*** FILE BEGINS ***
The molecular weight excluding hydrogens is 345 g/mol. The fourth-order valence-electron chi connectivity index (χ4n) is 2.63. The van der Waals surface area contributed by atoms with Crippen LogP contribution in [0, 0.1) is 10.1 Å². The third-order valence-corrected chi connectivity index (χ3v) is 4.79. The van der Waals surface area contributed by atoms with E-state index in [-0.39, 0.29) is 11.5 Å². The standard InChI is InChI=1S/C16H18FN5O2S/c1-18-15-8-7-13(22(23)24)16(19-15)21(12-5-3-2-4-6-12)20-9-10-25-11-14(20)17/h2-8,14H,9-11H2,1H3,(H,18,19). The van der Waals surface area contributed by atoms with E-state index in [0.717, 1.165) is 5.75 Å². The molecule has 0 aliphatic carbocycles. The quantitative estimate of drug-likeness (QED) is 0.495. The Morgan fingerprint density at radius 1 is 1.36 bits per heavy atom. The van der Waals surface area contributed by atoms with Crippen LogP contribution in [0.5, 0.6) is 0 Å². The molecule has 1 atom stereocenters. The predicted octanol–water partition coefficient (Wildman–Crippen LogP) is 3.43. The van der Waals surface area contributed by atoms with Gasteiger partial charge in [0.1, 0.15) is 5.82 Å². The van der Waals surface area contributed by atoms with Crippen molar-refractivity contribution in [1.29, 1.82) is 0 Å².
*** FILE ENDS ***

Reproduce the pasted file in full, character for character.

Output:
The molecular weight excluding hydrogens is 345 g/mol. The fourth-order valence-electron chi connectivity index (χ4n) is 2.63. The van der Waals surface area contributed by atoms with Crippen LogP contribution in [0, 0.1) is 10.1 Å². The third-order valence-corrected chi connectivity index (χ3v) is 4.79. The van der Waals surface area contributed by atoms with E-state index in [-0.39, 0.29) is 11.5 Å². The standard InChI is InChI=1S/C16H18FN5O2S/c1-18-15-8-7-13(22(23)24)16(19-15)21(12-5-3-2-4-6-12)20-9-10-25-11-14(20)17/h2-8,14H,9-11H2,1H3,(H,18,19). The van der Waals surface area contributed by atoms with E-state index in [0.717, 1.165) is 5.75 Å². The molecule has 0 aliphatic carbocycles. The quantitative estimate of drug-likeness (QED) is 0.495. The Morgan fingerprint density at radius 1 is 1.36 bits per heavy atom. The van der Waals surface area contributed by atoms with Crippen LogP contribution in [0.5, 0.6) is 0 Å². The molecule has 1 atom stereocenters. The predicted octanol–water partition coefficient (Wildman–Crippen LogP) is 3.43. The van der Waals surface area contributed by atoms with Gasteiger partial charge in [0.1, 0.15) is 5.82 Å². The van der Waals surface area contributed by atoms with Crippen molar-refractivity contribution in [1.29, 1.82) is 0 Å².